1983 Little Harbor 44Which boat is it? I’m not keeping up…but interested
Fingers crossed for you. That will be a good boat.Got the survey back today. Some stuff to nail down and the insurer has to approve it, but this feels like it’s actually going to happen.
This one is far from needing a refit but I’m happy to be preserving it for the future!Ted Hood designed Little Harbor. The thing is that every nickel you put into refitting a wonderful classic like that is well spent and will make it live for another generation. Sailors, even fairly experienced sailors, kind of forget that in a generation, virtually everything from rig to fridge to rudder to seacocks need to be replaced. It's a job. But when you are sailing, the boat will meet a standard all its own for speed, for comfort, for seaworthiness. Exciting what you are doing.
If your surveyor mentions it, your insurance will want it 'fixed'. Guaranteed. Your next survey of this boat will probably be an 'insurance' survey rather than a 'pre-purchase' survey. Ironically, there will be less deficiencies noted and less to fix.Big surprise, insurance wants me to fix a lot of inconsequential bullshit. Cost of entry…
For what I want to do, namely living aboard and Chesapeake Bay cruising, I don’t need most of that stuff. Possibly the solar although the seller only mentioned the panels not the arch being available to me. Davits will just make docking difficult and I don’t own a dinghy nor am I looking to invest in one.Pretty sure I found pics and she's beautiful! And don't discount that stuff on the stern until you've gone to sea and are sure you won't want it. When you are secure in your cockpit and going places, your arch with solar panels is out of sight but very functional. And your davits become something to be appreciated in an anchorage. Just sayin'
Congrats. Beautiful boats. My boat is about the same size and similar quality, however I draw 6.5’. Being able to beach your boat is pretty awesome.Here she is. The detritus on the stern will not be reinstalled upon launch. Photo on a truck is from its transport to the middle of nowhere 7 years ago. The brightwork is currently in excellent shape, in contrast to these photos.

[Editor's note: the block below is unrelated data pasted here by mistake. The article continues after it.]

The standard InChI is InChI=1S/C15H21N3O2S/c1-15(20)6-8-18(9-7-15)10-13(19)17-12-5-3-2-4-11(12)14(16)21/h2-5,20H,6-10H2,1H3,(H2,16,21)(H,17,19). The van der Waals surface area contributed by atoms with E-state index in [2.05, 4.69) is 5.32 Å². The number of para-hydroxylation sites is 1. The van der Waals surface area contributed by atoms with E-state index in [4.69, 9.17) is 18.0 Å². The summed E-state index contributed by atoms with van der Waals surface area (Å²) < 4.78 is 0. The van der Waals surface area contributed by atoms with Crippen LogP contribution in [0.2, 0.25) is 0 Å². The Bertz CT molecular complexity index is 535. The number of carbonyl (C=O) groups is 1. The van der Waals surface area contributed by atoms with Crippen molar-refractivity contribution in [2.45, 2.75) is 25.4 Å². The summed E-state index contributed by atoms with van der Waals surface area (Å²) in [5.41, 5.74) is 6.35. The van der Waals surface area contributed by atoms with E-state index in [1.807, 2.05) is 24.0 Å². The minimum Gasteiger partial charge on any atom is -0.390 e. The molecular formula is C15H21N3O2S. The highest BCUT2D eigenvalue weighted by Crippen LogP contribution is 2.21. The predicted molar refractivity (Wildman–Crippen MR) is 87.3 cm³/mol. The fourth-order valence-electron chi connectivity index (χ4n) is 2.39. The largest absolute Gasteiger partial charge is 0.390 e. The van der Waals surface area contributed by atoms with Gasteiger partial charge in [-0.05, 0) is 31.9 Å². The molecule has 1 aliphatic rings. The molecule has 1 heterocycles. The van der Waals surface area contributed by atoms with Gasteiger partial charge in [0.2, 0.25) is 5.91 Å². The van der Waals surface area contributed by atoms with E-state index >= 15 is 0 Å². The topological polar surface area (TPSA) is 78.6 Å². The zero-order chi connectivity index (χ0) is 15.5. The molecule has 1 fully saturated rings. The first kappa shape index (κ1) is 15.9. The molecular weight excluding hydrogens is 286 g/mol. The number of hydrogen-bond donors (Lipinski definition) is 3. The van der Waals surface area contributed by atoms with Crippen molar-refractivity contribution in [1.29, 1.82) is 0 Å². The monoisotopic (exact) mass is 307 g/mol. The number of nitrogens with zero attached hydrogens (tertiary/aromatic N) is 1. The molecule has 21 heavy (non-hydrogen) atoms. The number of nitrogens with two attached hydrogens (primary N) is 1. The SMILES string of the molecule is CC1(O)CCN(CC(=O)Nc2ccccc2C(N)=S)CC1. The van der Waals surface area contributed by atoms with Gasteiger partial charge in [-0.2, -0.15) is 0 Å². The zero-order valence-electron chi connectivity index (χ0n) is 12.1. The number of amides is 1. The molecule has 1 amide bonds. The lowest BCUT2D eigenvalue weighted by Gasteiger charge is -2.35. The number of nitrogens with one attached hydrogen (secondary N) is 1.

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The “designed draft” is 5’. Owners report closer to 6. These are much heavier boats than the 30,700 weight listed on the brochure.Congrats. Beautiful boats. My boat is about the same size and similar quality, however I draw 6.5’. Being able to beach your boat is pretty awesome.
As has been mentioned, don't throw the stuff in the cockpit area away that you think you don't want to use, if you have someplace to store it. Someone put a lot of thought into those things, judging from the photos, and it cost them thousands of dollars to make. Either you are another owner may find it useful in the future.For what I want to do, namely living aboard and Chesapeake Bay cruising, I don’t need most of that stuff. Possibly the solar although the seller only mentioned the panels not the arch being available to me. Davits will just make docking difficult and I don’t own a dinghy nor am I looking to invest in one.
I’m not going to reinstall the Bimini (I’m too tall to stand under it) but will probably keep the dodger. The solar panels would look quite strange way up there with no Bimini. And with three 4Ds, I’ll have plenty of battery capacity for the long weekend-style cruises I plan to do. If not, I’ve got a 120-amp alternator dedicated to the house batteries.